"I knew very well I wasn't enlightened. And the day I screamed at the kid, I finally understood that I was carrying my surfboard around on my head and it wasn't getting me any closer to freedom. In fact, it seemed to be making me into an asshole."

Jaimal surfing Ocean Beach

There are so many good stories in this book and I can think of several more I want to tell you about, like when he surfed a gnarly break with a balls out Aussie and wasn't sure if he'd make it out alive...or a beautiful section where he took a job as a caregiver for a man and they laughed while passionately discussing their different viewpoints on religion...or when Jaimal got on a commercial fishing boat during winter conditions in Montauk for his thesis...or got wedged under some boulders surfing in Brooklyn.

In the book, you come to understand how important water is to Jaimal. He writes, "Upon his deathbead, the Buddha spoke these final words: All things are impermanent. Work out your own salvation with diligence. Ridiculous as it may be, I see myself doing just that as I flail around on the sea, gliding on the fringes of our blue world."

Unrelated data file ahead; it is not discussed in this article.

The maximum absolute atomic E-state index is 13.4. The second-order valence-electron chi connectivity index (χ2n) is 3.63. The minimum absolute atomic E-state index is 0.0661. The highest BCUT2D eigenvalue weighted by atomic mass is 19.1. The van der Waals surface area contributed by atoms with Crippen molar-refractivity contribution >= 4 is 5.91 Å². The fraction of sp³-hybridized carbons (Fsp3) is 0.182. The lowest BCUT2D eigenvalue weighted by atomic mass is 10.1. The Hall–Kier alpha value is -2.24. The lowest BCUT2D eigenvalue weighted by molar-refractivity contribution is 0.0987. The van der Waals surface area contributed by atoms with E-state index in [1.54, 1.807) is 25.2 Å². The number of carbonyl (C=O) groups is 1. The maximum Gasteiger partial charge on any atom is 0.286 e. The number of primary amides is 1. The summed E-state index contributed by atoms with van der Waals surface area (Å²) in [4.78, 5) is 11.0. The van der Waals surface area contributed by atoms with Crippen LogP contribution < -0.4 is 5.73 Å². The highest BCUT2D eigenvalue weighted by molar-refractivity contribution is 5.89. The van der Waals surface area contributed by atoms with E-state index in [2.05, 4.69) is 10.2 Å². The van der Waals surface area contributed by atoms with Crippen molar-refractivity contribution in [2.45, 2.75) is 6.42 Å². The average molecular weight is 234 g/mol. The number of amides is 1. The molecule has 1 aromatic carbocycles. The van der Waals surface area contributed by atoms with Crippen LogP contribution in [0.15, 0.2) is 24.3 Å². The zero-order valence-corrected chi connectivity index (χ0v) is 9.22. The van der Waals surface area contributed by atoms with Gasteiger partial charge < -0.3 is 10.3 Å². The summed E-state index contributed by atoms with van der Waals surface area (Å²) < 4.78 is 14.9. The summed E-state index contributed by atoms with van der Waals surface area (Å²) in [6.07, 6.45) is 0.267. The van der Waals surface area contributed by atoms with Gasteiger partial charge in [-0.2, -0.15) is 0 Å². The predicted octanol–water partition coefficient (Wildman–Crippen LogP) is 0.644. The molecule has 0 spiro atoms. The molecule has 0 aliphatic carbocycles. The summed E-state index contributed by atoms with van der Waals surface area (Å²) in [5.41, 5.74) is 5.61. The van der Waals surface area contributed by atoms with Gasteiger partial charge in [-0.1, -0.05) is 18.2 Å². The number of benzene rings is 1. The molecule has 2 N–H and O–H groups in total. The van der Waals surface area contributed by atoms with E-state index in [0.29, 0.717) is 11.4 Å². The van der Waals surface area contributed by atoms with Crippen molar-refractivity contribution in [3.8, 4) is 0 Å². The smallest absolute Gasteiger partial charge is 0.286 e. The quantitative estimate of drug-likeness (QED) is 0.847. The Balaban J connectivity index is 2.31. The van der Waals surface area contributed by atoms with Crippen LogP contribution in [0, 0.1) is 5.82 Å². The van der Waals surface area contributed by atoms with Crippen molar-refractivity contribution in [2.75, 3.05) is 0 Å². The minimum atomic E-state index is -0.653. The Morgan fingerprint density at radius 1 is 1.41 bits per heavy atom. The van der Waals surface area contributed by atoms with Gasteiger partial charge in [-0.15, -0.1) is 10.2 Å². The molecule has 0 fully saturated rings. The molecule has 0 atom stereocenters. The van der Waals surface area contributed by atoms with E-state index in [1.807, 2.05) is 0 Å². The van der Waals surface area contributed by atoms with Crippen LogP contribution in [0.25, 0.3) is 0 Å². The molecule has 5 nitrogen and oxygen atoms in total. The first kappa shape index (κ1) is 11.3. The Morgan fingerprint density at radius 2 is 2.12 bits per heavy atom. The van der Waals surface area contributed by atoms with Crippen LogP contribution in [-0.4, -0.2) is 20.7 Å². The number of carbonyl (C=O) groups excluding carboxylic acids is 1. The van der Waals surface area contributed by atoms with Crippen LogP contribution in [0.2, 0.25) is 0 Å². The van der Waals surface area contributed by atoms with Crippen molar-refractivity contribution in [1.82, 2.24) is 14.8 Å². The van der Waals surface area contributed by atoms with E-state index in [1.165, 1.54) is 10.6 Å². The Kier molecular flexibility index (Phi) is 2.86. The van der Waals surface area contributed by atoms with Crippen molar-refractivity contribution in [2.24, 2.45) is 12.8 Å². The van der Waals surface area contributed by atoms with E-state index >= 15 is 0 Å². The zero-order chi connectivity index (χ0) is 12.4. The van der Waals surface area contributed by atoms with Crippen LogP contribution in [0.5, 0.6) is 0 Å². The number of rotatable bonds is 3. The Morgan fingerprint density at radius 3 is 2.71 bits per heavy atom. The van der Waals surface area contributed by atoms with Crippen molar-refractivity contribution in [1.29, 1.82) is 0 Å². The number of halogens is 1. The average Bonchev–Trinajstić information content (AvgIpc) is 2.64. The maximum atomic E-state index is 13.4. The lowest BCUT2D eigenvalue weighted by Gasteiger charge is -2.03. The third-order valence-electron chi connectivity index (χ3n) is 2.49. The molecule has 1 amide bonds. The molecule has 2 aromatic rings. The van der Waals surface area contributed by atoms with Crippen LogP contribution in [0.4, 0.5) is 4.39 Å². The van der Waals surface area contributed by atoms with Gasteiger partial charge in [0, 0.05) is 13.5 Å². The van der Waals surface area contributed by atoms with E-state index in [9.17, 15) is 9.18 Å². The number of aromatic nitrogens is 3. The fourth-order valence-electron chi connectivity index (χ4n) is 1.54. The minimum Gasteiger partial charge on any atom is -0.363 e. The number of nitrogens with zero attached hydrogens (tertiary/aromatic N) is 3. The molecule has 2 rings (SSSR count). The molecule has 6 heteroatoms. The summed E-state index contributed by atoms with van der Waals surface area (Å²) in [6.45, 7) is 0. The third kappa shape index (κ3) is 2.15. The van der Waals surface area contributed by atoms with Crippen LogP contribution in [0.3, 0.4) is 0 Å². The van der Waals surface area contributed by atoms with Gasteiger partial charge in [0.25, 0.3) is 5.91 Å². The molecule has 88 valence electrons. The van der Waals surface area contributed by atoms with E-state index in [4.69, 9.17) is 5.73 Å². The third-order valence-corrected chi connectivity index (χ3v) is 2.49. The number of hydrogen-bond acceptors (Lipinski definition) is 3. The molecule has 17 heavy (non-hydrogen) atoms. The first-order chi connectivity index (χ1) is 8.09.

You don't have to surf or be a Buddhist to enjoy Saltwater Buddha. Leave a comment and we'll put Devo to work next Friday, May 22 to pick the two winners.

Aloha! I'm feeling so much Aloha that I want to say it again the way the Hawaiians do... A lo - HA!


6ftnperfect said...

sign me up!

Andy said...

Oh great, now I have Dick Dale playing in my head. (Maybe that's a good thing)

Sharon said...

Ommmm is where the surfboard is?!

Toddy said...

I'll throw my name in the hat. I love chancey contests.

serviathan said...

Me too.
Am going to order this book from Amazon next payday anyways.
May as well enter.

Shari said...

I'm not much for surfing, but I'm all for finding the zen. :0)

Thanks Jamers!

Rik said...

From surfing to zen and back again..A great read Right to the last wave in...mahalo Jaimal

Tiny Bubbles said...

Nice blog. I love the photos. Check out my surf shot at Ho'okipa. Man I miss the ocean, but I'm stuck out in OK for the rest of the year.

Jonathan said...

Interesting to hear of an author who seems to have a serious understanding of Buddhism instead of the surf-linked platitudes that can so easily be dredged up.